Panama Canal Expansion Project Image c.o Canal de Panama

Connecting the Atlantic Ocean to the Pacific, the Panama Canal is a 48-mile, man-made waterway that cuts across Isthmus of Panama.  The canal itself was first opened in 1914 and since then has become a key conduit for international maritime trade; however in recent years, the narrow passageway has proved inefficient in meeting the growing demand for cargo transport.

In 2006, then Panamanian President, Martin Torrijos, proposed the construction of a third set of locks, known as the Panama Canal Expansion Project.  Doubling the capacity of the Panama Canal, the project was finished and the expansion opened in July of this year.  In addition to increasing the number of ships that can travel between oceans by adding an additional lane of traffic, expanding the width and depth of navigational channels allows much larger ships, carrying twice the amount of cargo, to pass through. 

Ilya Espino de Marotta, executive vice president of the Panama Canal Expansion Project’s Engineering and Programme Management, recently met with Keshini Navaratnam, Director of the Queen Elizabeth Prize for Engineering, to discuss one of the most ambitious feats of modern civil engineering in the world.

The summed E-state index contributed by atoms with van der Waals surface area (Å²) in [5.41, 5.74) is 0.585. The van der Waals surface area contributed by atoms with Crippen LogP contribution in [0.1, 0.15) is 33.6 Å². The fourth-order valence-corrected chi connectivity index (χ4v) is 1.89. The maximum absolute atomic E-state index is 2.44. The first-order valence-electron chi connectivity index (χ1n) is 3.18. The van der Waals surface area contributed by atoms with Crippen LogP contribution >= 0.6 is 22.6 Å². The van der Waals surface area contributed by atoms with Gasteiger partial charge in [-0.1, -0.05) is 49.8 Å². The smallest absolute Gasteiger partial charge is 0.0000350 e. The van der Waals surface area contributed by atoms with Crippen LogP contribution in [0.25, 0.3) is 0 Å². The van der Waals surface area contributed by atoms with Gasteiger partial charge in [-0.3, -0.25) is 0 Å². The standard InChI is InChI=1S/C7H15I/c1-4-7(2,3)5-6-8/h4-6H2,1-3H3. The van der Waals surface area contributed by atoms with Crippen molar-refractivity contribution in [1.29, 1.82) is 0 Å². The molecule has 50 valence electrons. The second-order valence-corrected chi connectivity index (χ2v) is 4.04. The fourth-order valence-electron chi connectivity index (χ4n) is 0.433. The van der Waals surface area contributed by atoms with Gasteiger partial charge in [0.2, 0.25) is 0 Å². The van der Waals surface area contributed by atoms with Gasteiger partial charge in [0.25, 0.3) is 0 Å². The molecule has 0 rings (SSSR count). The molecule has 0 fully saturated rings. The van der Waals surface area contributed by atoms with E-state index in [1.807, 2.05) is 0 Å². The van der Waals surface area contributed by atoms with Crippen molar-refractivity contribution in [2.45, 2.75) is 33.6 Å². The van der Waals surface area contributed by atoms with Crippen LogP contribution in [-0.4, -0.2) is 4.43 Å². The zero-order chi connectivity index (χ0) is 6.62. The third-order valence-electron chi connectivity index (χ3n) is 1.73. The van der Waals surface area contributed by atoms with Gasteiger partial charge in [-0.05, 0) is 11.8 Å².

Graduating from Texas A&M University in 1985, Marotta started out her career as a Marine Engineer on the canal, working in the shipyard where all of the repairs and maintenance to the floating equipment took place.  Over the next 27 years, Marotta explored every corner of the canal, working in a variety of departments, before being appointed to head up the expansion programme in 2007. She is the only woman to have held the top post in the Panama Canal’s 100-year history.

As executive vice president, Ilya is responsible for managing not only the physical expansion of the canal, but also overseeing investment projects, such as the construction of a new bridge on the Atlantic side of the Isthmus of Panama; maintenance, operation and construction contracts; and the purchase of goods and services.  Her role also takes her up in a helicopter once a month to direct a videography team and monitor the progress of the work underway on the canal.

In 2014, Marotta was awarded the prestigious ‘Outstanding Woman of the Year’ award by the Panamanian Association of Business Executives, and has been recognised by Forbes Magazine of Mexico in their list of the 50 most powerful women in Central America.

Speaking in a video alongside other leading engineers, Ilya discusses the feats of engineering that have taken her to the top. The full video will be released on 5th September.  Subscribe to our YouTube channel and follow us on Twitter to make sure you don’t miss out.

Image is courtesy of Canal de Panama press.